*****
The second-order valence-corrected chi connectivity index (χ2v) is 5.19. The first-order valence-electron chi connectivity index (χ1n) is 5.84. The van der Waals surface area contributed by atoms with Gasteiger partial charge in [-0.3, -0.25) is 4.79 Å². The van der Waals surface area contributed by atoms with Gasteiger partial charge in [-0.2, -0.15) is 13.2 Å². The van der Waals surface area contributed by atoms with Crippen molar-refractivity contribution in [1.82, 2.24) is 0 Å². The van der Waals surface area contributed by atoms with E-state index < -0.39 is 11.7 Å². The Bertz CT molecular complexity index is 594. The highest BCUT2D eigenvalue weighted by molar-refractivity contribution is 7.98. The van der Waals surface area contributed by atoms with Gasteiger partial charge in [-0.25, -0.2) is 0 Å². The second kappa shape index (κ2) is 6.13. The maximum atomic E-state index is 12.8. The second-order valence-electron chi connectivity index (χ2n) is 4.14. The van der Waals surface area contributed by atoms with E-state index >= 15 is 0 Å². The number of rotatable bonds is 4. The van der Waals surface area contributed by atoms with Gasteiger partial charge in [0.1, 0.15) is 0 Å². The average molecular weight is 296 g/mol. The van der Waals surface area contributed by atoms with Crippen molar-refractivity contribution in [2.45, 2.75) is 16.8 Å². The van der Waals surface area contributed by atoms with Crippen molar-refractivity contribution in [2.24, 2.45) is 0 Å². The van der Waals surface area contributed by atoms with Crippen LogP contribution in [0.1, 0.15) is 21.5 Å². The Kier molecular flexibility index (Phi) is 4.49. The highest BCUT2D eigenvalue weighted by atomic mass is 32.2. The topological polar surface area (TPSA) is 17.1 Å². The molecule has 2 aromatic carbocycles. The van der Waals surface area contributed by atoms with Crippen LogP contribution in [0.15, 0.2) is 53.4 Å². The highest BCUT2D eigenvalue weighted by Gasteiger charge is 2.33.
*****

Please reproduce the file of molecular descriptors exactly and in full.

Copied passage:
The second-order valence-corrected chi connectivity index (χ2v) is 5.19. The first-order valence-electron chi connectivity index (χ1n) is 5.84. The van der Waals surface area contributed by atoms with Gasteiger partial charge in [-0.3, -0.25) is 4.79 Å². The van der Waals surface area contributed by atoms with Gasteiger partial charge in [-0.2, -0.15) is 13.2 Å². The van der Waals surface area contributed by atoms with Crippen molar-refractivity contribution in [1.82, 2.24) is 0 Å². The van der Waals surface area contributed by atoms with E-state index < -0.39 is 11.7 Å². The Bertz CT molecular complexity index is 594. The highest BCUT2D eigenvalue weighted by molar-refractivity contribution is 7.98. The van der Waals surface area contributed by atoms with Gasteiger partial charge in [-0.25, -0.2) is 0 Å². The second kappa shape index (κ2) is 6.13. The maximum atomic E-state index is 12.8. The second-order valence-electron chi connectivity index (χ2n) is 4.14. The van der Waals surface area contributed by atoms with E-state index >= 15 is 0 Å². The number of rotatable bonds is 4. The van der Waals surface area contributed by atoms with Gasteiger partial charge in [0.1, 0.15) is 0 Å². The average molecular weight is 296 g/mol. The van der Waals surface area contributed by atoms with Crippen molar-refractivity contribution in [2.45, 2.75) is 16.8 Å². The van der Waals surface area contributed by atoms with Crippen molar-refractivity contribution in [2.24, 2.45) is 0 Å². The van der Waals surface area contributed by atoms with Crippen LogP contribution in [0.1, 0.15) is 21.5 Å². The Kier molecular flexibility index (Phi) is 4.49. The highest BCUT2D eigenvalue weighted by atomic mass is 32.2. The topological polar surface area (TPSA) is 17.1 Å². The molecule has 2 aromatic carbocycles. The van der Waals surface area contributed by atoms with Crippen LogP contribution in [0.15, 0.2) is 53.4 Å². The highest BCUT2D eigenvalue weighted by Gasteiger charge is 2.33.